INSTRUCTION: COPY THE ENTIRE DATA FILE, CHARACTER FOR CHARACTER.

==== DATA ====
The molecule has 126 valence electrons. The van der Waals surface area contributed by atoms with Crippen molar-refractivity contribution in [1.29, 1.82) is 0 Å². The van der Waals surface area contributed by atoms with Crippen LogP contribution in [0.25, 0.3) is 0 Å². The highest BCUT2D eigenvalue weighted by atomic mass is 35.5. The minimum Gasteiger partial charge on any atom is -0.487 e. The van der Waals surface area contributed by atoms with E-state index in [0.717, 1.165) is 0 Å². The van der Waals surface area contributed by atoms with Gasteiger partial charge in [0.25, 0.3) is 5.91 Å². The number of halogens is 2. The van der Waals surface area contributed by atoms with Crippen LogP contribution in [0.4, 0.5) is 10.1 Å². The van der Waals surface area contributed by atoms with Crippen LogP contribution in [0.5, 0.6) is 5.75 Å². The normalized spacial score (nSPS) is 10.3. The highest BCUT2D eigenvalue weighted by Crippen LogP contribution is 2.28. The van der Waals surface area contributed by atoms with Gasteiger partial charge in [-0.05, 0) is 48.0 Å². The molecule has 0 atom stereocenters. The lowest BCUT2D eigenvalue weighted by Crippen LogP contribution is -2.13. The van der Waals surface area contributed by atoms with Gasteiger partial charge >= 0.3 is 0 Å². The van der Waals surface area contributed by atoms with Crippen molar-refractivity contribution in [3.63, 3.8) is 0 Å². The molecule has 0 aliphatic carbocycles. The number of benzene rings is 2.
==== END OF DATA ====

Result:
The molecule has 126 valence electrons. The van der Waals surface area contributed by atoms with Crippen molar-refractivity contribution in [1.29, 1.82) is 0 Å². The van der Waals surface area contributed by atoms with Crippen LogP contribution in [0.25, 0.3) is 0 Å². The highest BCUT2D eigenvalue weighted by atomic mass is 35.5. The minimum Gasteiger partial charge on any atom is -0.487 e. The van der Waals surface area contributed by atoms with E-state index in [0.717, 1.165) is 0 Å². The van der Waals surface area contributed by atoms with Gasteiger partial charge in [0.25, 0.3) is 5.91 Å². The number of halogens is 2. The van der Waals surface area contributed by atoms with Crippen LogP contribution in [0.4, 0.5) is 10.1 Å². The van der Waals surface area contributed by atoms with Crippen LogP contribution in [0.5, 0.6) is 5.75 Å². The normalized spacial score (nSPS) is 10.3. The highest BCUT2D eigenvalue weighted by Crippen LogP contribution is 2.28. The van der Waals surface area contributed by atoms with Gasteiger partial charge in [-0.05, 0) is 48.0 Å². The molecule has 0 atom stereocenters. The lowest BCUT2D eigenvalue weighted by Crippen LogP contribution is -2.13. The van der Waals surface area contributed by atoms with Gasteiger partial charge >= 0.3 is 0 Å². The van der Waals surface area contributed by atoms with Crippen molar-refractivity contribution in [3.63, 3.8) is 0 Å². The molecule has 0 aliphatic carbocycles. The number of benzene rings is 2.